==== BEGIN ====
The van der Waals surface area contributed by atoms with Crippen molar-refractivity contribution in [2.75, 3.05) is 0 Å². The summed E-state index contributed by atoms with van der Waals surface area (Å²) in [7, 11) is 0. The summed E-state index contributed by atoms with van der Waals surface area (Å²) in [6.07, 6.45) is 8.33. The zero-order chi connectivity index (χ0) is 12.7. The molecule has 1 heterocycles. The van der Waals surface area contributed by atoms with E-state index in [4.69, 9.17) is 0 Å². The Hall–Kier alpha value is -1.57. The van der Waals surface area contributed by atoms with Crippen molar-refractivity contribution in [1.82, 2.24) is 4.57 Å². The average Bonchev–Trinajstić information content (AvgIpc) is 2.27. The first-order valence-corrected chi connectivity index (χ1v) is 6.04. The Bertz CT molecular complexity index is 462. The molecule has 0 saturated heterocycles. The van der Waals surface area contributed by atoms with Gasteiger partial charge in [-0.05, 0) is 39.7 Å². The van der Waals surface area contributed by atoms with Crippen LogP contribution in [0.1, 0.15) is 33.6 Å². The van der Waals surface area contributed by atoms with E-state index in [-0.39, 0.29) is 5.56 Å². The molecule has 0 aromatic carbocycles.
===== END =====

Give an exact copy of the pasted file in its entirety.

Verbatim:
The van der Waals surface area contributed by atoms with Crippen molar-refractivity contribution in [2.75, 3.05) is 0 Å². The summed E-state index contributed by atoms with van der Waals surface area (Å²) in [7, 11) is 0. The summed E-state index contributed by atoms with van der Waals surface area (Å²) in [6.07, 6.45) is 8.33. The zero-order chi connectivity index (χ0) is 12.7. The molecule has 1 heterocycles. The van der Waals surface area contributed by atoms with E-state index in [4.69, 9.17) is 0 Å². The Hall–Kier alpha value is -1.57. The van der Waals surface area contributed by atoms with Crippen molar-refractivity contribution in [1.82, 2.24) is 4.57 Å². The average Bonchev–Trinajstić information content (AvgIpc) is 2.27. The first-order valence-corrected chi connectivity index (χ1v) is 6.04. The Bertz CT molecular complexity index is 462. The molecule has 0 saturated heterocycles. The van der Waals surface area contributed by atoms with Gasteiger partial charge in [-0.05, 0) is 39.7 Å². The van der Waals surface area contributed by atoms with Crippen LogP contribution in [0.1, 0.15) is 33.6 Å². The van der Waals surface area contributed by atoms with E-state index in [-0.39, 0.29) is 5.56 Å². The molecule has 0 aromatic carbocycles.